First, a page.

How to Know If Harley Ignition Coil Is Bad? 6 + Signs

How to Know If Harley Ignition Coil Is Bad

If you own a Harley Davidson bike, one of the things that might bother you is the ignition coil. Many riders face issues with the coil.

However, for experts, identifying the problem is quite easy; but, it can be brain-racking for newbies or who isn’t familiar with motorbike mechanical issues.

Addressing the problem is essential to prevent further complications. I will not suggest you go to an auto repair shop to figure out the issue. This guide will tell you how to know if Harley ignition coil is bad.

Without further ado, let’s get directly into it.

What Is an Ignition Coil?

It’s a compact electrical transformer that converts low current (12-volt) into a much higher

voltage. Once the conversion is done, it ignites the fuel, and the engine starts. Furthermore, it requires 15000 to 20000 volts of electricity for a spark plug to create an electric spark to ignite the fuel.
All spark plugs have their own ignition coil. It’s either connected to the plug via wires or wirelessly placed on top of the plug.

How to Know If Harley Ignition Coil Is Bad?

When there is something wrong with the ignition coil of your beloved Harley Davidson, the bike will show specific symptoms such as –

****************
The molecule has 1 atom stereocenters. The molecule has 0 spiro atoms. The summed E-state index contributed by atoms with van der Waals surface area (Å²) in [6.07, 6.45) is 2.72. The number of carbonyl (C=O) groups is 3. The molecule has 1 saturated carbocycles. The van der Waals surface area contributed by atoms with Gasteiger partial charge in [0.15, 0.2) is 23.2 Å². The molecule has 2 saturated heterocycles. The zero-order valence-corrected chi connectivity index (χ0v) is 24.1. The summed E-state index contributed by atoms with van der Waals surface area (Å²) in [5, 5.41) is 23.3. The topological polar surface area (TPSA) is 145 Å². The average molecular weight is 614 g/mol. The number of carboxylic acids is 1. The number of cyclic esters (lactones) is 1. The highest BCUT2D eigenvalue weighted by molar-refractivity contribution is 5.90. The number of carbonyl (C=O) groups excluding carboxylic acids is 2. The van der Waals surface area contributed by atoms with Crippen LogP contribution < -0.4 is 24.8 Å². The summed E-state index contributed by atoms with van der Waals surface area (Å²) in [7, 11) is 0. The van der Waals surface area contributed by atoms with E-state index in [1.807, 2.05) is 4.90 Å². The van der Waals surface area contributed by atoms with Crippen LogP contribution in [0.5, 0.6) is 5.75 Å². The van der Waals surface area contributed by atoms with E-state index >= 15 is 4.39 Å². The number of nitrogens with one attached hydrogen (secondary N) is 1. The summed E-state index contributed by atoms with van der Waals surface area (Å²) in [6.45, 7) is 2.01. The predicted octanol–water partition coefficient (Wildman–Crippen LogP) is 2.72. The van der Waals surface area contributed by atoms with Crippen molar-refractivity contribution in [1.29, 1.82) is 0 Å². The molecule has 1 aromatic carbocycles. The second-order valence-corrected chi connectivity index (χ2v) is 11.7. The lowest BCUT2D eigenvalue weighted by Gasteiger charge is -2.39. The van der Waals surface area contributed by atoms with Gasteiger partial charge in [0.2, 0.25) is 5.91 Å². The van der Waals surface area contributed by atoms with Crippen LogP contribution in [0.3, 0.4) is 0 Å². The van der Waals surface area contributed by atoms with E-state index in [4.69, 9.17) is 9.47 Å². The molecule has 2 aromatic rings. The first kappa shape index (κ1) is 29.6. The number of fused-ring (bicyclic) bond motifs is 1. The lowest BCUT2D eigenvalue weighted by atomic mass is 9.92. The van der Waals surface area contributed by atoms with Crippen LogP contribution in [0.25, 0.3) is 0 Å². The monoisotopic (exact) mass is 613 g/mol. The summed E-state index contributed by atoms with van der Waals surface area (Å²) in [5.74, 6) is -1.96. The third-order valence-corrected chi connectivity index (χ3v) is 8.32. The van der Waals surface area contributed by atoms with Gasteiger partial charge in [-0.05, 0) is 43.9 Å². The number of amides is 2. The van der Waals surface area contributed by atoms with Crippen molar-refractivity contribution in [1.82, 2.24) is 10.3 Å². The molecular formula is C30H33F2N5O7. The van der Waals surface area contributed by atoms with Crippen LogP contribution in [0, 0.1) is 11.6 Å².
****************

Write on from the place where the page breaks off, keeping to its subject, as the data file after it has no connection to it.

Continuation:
Un-efficient Fuel Consumption

The very first sign of a bad ignition coil is that the bike will give you poor mileage. Your Harley’s ignition coil will consume more fuel than it usually does. Once you notice this issue, be sure to check the coil to find further fault.

Engine Backfires

If your Harley’s coil isn’t at a good state, the engine can backfire. It occurs noticeable more when the engine runs rich or lean. When there is more fuel than air in the engine, it will run rich. Oppositely, when the air is more than fuel, the engine will run lean.

You might also see black smoke or some unused fuel in the cylinders that exit through the muffler.

Engine Refuses to Start

One of the clear signs of a failed coil is when the engine refuses to start. Harleys’ that run on a single-coil engine will make cranking sound, but there will be no spark from the cylinders.
Bike Stalling

If your bike stalls while working, this is another sign that indicates there’s something wrong with the ignition coil. When some irregular sparks are sent to plugs from the coil, the issue occurs. As a result, the bike completely stops or refuses to start further.

Rough Idling

Malfunctioning coil also shows symptoms such as rough idling and engine jerking. When you accelerate the engine, the bike will not respond as before and hesitate to speed up. It will sound like the power is missing.

Engine Misfiring

In some cases, your Harley will misfire. Don’t panic; it doesn’t mean there’s something wrong with the engine. A lousy coil contributes to this engine misfiring issue. The engine makes a noisy sound once you start it.

Additionally, when you ride the bike at high speed, Harley’s engine will spit, jerk, and make unusual vibration. The engine also fails to start and stays in idle mode.

Engine Light On